Version Reviewed: 1.0
Device Reviewed On: iPod touch 4
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Rocketcat Games has launched a game that is quite revolutionary for them: it's not based around swinging on a grappling hook! Instead, their latest, Mage Gauntlet, is an action RPG. Well, it's an action game with RPG elements, anyway. The only real RPG elements are that the main character, Lexi, a graduate of the school of snarky, self-aware heroines, can level up her stats, and items can affect certain attributes. The bulk of the combat is action-based, running around hacking at enemies, and trying to dodge their attacks. The physical combat is based off a rechargeable meter, that when filled can be used to fuel a charge attack that can do more damage to multiple enemies along with stunning them. It can also be used for a dodge move that can avoid enemy attacks and roll through magic attacks. The player lacks any kind of permanent magic, instead getting spells from containers strewn throughout the environment. The items the player equips can affect the drop rates of certain spells, but this is mostly a game about survival.
It works very well as a deconstruction of the action-RPG genre. This is an action game, and while the combat is largely simple, learning how to avoid enemies and to be patient, rather than just rushing through levels from encounter to encounter is the key. The game can be challenging, but it never feels like it's wasting any time at all. There are no fetch quests, or grinding for money or experience (level up bonuses provide minor advantages), and even one level satirizes the whole "kill x number of enemies" and "collect y number of item z" that perpetuates through many of these RPGs. The typical Rocketcat Games elements are here as well. The 16-bit-inspired graphics are great, and the soundtrack is amazing as well. The game isn't afraid to get silly, either; from the aforementioned fetch quest satire to pigs turning into bacon and ham when killed to even just the snarky dialogue from protagonist Lexi, this is a game that thankfully doesn't take itself too seriously. Oh, and there are hats to wear. Lots and lots of hats.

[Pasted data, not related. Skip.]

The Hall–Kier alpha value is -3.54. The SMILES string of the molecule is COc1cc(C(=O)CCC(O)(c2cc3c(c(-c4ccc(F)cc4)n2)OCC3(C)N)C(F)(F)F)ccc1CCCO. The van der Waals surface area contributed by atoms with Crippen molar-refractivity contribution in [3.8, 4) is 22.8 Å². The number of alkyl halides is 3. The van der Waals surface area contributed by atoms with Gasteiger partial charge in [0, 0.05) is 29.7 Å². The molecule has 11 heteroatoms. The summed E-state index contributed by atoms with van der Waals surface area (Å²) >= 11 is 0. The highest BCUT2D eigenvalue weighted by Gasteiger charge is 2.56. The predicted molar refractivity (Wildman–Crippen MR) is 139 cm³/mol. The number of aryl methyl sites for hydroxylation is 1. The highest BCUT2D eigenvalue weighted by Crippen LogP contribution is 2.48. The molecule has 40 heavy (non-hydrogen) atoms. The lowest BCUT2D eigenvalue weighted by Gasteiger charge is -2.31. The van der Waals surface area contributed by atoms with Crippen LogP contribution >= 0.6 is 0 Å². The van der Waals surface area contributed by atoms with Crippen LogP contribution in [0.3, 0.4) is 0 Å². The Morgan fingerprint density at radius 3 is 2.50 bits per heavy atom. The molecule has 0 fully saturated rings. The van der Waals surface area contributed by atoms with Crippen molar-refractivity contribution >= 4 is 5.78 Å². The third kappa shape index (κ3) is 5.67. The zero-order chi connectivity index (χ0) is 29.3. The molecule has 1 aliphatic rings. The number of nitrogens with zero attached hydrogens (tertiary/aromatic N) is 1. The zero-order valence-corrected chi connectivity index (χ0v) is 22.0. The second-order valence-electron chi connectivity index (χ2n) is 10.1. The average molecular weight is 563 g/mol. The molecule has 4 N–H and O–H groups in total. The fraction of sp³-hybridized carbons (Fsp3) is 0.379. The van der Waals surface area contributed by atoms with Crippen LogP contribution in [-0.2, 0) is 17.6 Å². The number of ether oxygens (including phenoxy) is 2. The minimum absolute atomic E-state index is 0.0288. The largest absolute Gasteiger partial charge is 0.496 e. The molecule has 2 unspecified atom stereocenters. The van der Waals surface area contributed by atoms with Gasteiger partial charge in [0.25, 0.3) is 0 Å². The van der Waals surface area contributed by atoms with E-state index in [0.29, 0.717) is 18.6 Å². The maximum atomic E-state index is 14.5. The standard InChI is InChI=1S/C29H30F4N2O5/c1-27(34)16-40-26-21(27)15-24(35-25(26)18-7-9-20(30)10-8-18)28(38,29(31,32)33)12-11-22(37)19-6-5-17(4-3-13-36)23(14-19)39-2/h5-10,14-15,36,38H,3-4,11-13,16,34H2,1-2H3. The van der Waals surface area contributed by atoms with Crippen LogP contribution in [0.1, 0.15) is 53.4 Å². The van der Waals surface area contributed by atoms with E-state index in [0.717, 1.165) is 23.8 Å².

Mage Gauntlet uses a variety of control schemes, including a unique "swipe and hold" movement scheme, but none of them ever feel completely comfortable. While I think I understand why there's not much in the way of random items, it still just feels empty having all these destructible objects and having nothing even trivial to collect with them. The star system feels kind of abstract, as well; it's never really clear why a certain level only merits one star and another merits two or three.
Mage Gauntlet was quite different from what I expected, which was particularly more of an "RPG" experience, but getting past that, what's here is a game that dares to be different from its brethren on iOS. From the difficulty to the combat, to even just the way the game feels like it was yanked straight out of a SNES, there is a lot to love here.